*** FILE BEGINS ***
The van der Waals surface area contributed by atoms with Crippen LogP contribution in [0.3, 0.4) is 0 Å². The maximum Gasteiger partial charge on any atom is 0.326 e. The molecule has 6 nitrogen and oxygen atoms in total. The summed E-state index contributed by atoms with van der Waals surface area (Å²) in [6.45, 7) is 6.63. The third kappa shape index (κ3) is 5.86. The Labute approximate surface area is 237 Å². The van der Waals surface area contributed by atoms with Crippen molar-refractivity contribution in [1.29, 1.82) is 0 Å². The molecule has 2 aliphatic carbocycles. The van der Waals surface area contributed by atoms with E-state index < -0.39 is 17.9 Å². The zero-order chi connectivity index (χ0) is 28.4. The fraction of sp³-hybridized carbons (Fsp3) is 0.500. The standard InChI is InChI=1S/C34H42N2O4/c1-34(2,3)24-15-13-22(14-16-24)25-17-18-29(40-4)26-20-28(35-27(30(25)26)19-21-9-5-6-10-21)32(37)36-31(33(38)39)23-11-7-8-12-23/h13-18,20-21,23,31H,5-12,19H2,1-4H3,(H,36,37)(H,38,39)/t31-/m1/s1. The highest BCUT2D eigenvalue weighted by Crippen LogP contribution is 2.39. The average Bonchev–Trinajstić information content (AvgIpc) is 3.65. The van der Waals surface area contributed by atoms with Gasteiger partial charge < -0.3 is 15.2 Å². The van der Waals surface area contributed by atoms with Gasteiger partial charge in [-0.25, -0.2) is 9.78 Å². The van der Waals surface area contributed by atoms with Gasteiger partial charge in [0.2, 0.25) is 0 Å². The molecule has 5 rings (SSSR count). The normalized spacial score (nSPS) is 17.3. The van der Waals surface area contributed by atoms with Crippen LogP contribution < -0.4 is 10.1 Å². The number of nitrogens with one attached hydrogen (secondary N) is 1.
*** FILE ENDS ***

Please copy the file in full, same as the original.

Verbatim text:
The van der Waals surface area contributed by atoms with Crippen LogP contribution in [0.3, 0.4) is 0 Å². The maximum Gasteiger partial charge on any atom is 0.326 e. The molecule has 6 nitrogen and oxygen atoms in total. The summed E-state index contributed by atoms with van der Waals surface area (Å²) in [6.45, 7) is 6.63. The third kappa shape index (κ3) is 5.86. The Labute approximate surface area is 237 Å². The van der Waals surface area contributed by atoms with Crippen molar-refractivity contribution in [1.29, 1.82) is 0 Å². The molecule has 2 aliphatic carbocycles. The van der Waals surface area contributed by atoms with E-state index < -0.39 is 17.9 Å². The zero-order chi connectivity index (χ0) is 28.4. The fraction of sp³-hybridized carbons (Fsp3) is 0.500. The standard InChI is InChI=1S/C34H42N2O4/c1-34(2,3)24-15-13-22(14-16-24)25-17-18-29(40-4)26-20-28(35-27(30(25)26)19-21-9-5-6-10-21)32(37)36-31(33(38)39)23-11-7-8-12-23/h13-18,20-21,23,31H,5-12,19H2,1-4H3,(H,36,37)(H,38,39)/t31-/m1/s1. The highest BCUT2D eigenvalue weighted by Crippen LogP contribution is 2.39. The average Bonchev–Trinajstić information content (AvgIpc) is 3.65. The van der Waals surface area contributed by atoms with Gasteiger partial charge < -0.3 is 15.2 Å². The van der Waals surface area contributed by atoms with Gasteiger partial charge in [-0.25, -0.2) is 9.78 Å². The van der Waals surface area contributed by atoms with Gasteiger partial charge in [0.2, 0.25) is 0 Å². The molecule has 5 rings (SSSR count). The normalized spacial score (nSPS) is 17.3. The van der Waals surface area contributed by atoms with Crippen LogP contribution < -0.4 is 10.1 Å². The number of nitrogens with one attached hydrogen (secondary N) is 1.